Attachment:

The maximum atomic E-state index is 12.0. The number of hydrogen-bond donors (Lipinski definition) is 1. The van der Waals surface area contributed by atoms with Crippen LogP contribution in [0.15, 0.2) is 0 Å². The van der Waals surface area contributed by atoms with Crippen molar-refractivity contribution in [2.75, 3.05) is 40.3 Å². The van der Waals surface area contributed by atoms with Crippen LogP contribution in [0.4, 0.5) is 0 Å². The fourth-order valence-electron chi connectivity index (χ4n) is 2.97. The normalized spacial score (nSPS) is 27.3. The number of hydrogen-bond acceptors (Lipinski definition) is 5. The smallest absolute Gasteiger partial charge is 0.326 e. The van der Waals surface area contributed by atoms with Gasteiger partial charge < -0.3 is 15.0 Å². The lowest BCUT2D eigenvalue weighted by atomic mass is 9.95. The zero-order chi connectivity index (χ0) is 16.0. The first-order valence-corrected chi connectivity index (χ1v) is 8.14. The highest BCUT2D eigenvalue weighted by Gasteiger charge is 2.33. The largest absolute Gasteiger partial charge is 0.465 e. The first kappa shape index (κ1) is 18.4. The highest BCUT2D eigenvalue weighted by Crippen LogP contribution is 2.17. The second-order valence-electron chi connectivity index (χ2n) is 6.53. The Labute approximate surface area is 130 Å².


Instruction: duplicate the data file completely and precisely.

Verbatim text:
The maximum atomic E-state index is 12.0. The number of hydrogen-bond donors (Lipinski definition) is 1. The van der Waals surface area contributed by atoms with Crippen LogP contribution in [0.15, 0.2) is 0 Å². The van der Waals surface area contributed by atoms with Crippen molar-refractivity contribution in [2.75, 3.05) is 40.3 Å². The van der Waals surface area contributed by atoms with Crippen LogP contribution in [0.4, 0.5) is 0 Å². The fourth-order valence-electron chi connectivity index (χ4n) is 2.97. The normalized spacial score (nSPS) is 27.3. The number of hydrogen-bond acceptors (Lipinski definition) is 5. The smallest absolute Gasteiger partial charge is 0.326 e. The van der Waals surface area contributed by atoms with Gasteiger partial charge < -0.3 is 15.0 Å². The lowest BCUT2D eigenvalue weighted by atomic mass is 9.95. The zero-order chi connectivity index (χ0) is 16.0. The first-order valence-corrected chi connectivity index (χ1v) is 8.14. The highest BCUT2D eigenvalue weighted by Gasteiger charge is 2.33. The largest absolute Gasteiger partial charge is 0.465 e. The first kappa shape index (κ1) is 18.4. The highest BCUT2D eigenvalue weighted by Crippen LogP contribution is 2.17. The second-order valence-electron chi connectivity index (χ2n) is 6.53. The Labute approximate surface area is 130 Å².